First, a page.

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New SG Owner! Some questions!

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Hi all, glad to be part of the forum. If you haven't guessed, I like AC/DC :P

 

Last night, after a 6 month special order process with Guitar Center, I took delivery of a lefty 2017 SG Standard T, heritage cherry. The SG has always been my favorite guitar with its sleek looks and thin body. I've been playing for about 10 years and have owned many guitars in that time, but never a Gibson. When I found out Gibby were making lefties again for 2017, I put my pre order in the first day I could. I've got it here at home now and it feels great and sounds amazing, but there are some quirks!

 

Most noticeably, the fretboard feels super dry! It's almost blasphemous to say this, but the fretboard feels like a rosewood fretboard on a $80 guitar I had years ago. I'm going do the Fret Doctor thing today and polish the frets up and see what we can get. But you'd think for how expensive these Gibsons are, the board would have a better feel right out of the box. I'm curious if other players have had the same experience, and if so, what they did to get a better feel.

 

When I got the axe home, plugged in, and went to turn up my volume, I realized the knobs are wired the wrong way! Now, if you don't know, knobs on a lefty guitar are wired the opposite way from a righty. So when you turn the volume up (louder), the knob turns counter clockwise. I've had cheap import guitars with special knobs with their numbers arranged the opposite way to account for this. It's a nit picky detail but I appreciate it. Last year I bought an American Strat that came with standard righty knobs. I guess California didn't know the difference! Anyway the SG has the same quirk, except that this time the Gibson luthier actually wired the pots to turn the opposite way (from a lefty) so that when the knob reads 10, you're on 10, and you have to turn the knob in a counter-intuitive way to get back to zero. What a hilarious over sight! It's a good thing though - I usually mod my guitars but was on the fence about leaving this one how it came from the shop vs putting in a Fishman Powerbridge. I guess if I have to open up the control cavity anyway... :P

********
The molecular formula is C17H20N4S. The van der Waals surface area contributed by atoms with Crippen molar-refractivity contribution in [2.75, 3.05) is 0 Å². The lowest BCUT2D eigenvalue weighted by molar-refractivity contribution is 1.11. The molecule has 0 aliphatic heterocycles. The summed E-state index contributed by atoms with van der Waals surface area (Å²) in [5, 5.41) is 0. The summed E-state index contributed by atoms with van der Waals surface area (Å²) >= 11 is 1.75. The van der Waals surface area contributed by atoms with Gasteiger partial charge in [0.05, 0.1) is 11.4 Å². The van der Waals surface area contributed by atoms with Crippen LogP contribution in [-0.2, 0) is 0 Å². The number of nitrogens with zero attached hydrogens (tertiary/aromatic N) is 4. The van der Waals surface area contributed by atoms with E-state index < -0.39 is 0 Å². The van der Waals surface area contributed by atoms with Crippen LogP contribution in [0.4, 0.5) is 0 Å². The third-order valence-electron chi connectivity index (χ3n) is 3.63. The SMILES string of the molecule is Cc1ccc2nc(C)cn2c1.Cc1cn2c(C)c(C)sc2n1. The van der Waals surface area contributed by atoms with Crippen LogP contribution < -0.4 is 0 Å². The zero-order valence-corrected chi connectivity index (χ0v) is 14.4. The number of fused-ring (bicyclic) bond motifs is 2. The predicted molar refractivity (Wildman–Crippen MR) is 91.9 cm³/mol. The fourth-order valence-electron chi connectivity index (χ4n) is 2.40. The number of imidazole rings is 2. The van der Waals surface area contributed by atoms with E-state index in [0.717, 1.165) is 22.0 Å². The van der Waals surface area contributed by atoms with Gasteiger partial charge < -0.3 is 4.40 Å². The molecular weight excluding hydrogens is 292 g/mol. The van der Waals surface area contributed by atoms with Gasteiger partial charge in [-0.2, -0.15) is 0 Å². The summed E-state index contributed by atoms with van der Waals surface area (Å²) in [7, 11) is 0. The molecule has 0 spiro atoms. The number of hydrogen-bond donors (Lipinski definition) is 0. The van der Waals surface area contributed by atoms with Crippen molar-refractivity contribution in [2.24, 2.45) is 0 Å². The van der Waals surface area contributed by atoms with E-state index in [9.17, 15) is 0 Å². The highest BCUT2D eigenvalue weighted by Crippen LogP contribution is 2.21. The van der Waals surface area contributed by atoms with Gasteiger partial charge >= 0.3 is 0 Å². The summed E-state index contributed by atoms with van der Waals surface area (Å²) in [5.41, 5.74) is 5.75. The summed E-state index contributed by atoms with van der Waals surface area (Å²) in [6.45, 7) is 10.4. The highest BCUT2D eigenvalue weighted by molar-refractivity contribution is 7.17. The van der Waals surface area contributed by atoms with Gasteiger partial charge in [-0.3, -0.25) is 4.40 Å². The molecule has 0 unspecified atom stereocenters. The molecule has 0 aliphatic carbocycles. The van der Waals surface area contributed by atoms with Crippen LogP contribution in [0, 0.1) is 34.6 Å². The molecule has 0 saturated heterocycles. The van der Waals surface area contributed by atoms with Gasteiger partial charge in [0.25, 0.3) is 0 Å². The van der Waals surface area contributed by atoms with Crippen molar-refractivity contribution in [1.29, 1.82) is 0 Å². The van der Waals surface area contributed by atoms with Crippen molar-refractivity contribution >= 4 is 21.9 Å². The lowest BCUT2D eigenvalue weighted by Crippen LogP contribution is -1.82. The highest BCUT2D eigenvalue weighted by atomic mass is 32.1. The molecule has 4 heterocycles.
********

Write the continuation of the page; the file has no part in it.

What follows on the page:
I was under the impression that Standards were built with 1 or 2-piece bodies. Mine is a 3-piece. This doesn't really make a difference to me, and to be honest at the time it sounded like buzz word sales speak. I would have gone with a Faded in worn brown but felt like the mahogany neck of the Standard was vital to the vintage sound of an SG.

 

The 1/4" jack was loose (like on pretty much every guitar). I like the absence of the "rhythm/treble" chip.

 

The 5-ply pickguard, beefy brushed aluminum strap buttons, and locking Grover tuners are a nice reminder where the money went, but part of me wishes the guitar had vintage klusions!

 

I am a little weird about how the guitar sits in its case. It came with a vintage style hardshell Gibson USA case, but something about the neck angle and how the body sits in the case doesn't look right. I've heard of some people putting a folded-up T shirt in the case to sit underneath the tail part of the body so the neck sits correctly. Anyone want to chime in on what they did? If it was even a problem?

 

Over all it's a spectacular guitar and I'm glad to have it. I've been lucky enough in recent years to make my mantra "quality over quantity," and this will be a welcome addition in my library of sound. If anything its quirks are like owning a classic car. Totally worth it!!

 

Thanks for having me and hope to learn lots of stuff from this forum!

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Hello and welcome to this nice place in the web! [thumbup]

 

Your nickname may suggest you're an AC/DC fan, an SG does not necessarily do so. Besides Angus Young there were and still are some other famous SG players, like Frank Zappa, Allan Holdsworth, Derek Trucks, Dickey Betts, and when about lefty SGs, Tony Iommi. :)

 

The bodies of the two of my Frank Zappa "Roxy" SGs are two-piece, of my 1978 Standard three-piece, and of my SG Supra two-piece top plus two-piece back, either bookmatched maple. The Gibson SG made of most parts I know of is a "worn" model with a seven-piece body, sometimes referred to as matchstick guitar. ;) Anyway, me thinks multipiece also includes seven. :P

 

When about changing rotational direction of pots, it may not just be about soldering the outer tags the other way round. This works well with linear pots as typically used by Gibson for (non-push/pull) volume pots, but audio taper pots will have an awkward effect then. It takes neg log aka rev log potentiometers for mirrored control taper. I know of a lefty Squier Precision Bass that has them. I think pot knobs with inverted numbering are available, too.

 

I never before heard of and never had trouble with SGs sitting in their original hardshell cases, but I know that of a Custom Shop Alex Lifeson Les Paul Axcess of mine. Axcess shaping, less body depth and less neck angle due to the Floyd Rose system are the reasons for that. I think they should have made suitable cases for their Axcess Floyd Rose guitars.

 

Finally, there is an unwritten forum rule: Pics, or it didn't happen! [scared][rolleyes][flapper] Lots of guitar porn lovers here, and probably some folks who want to congratulate you on your purchase! [biggrin]

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I can't comment on the "lefty" config other than to say "I feel for you guys".. You get totally boinked when it comes to guitars..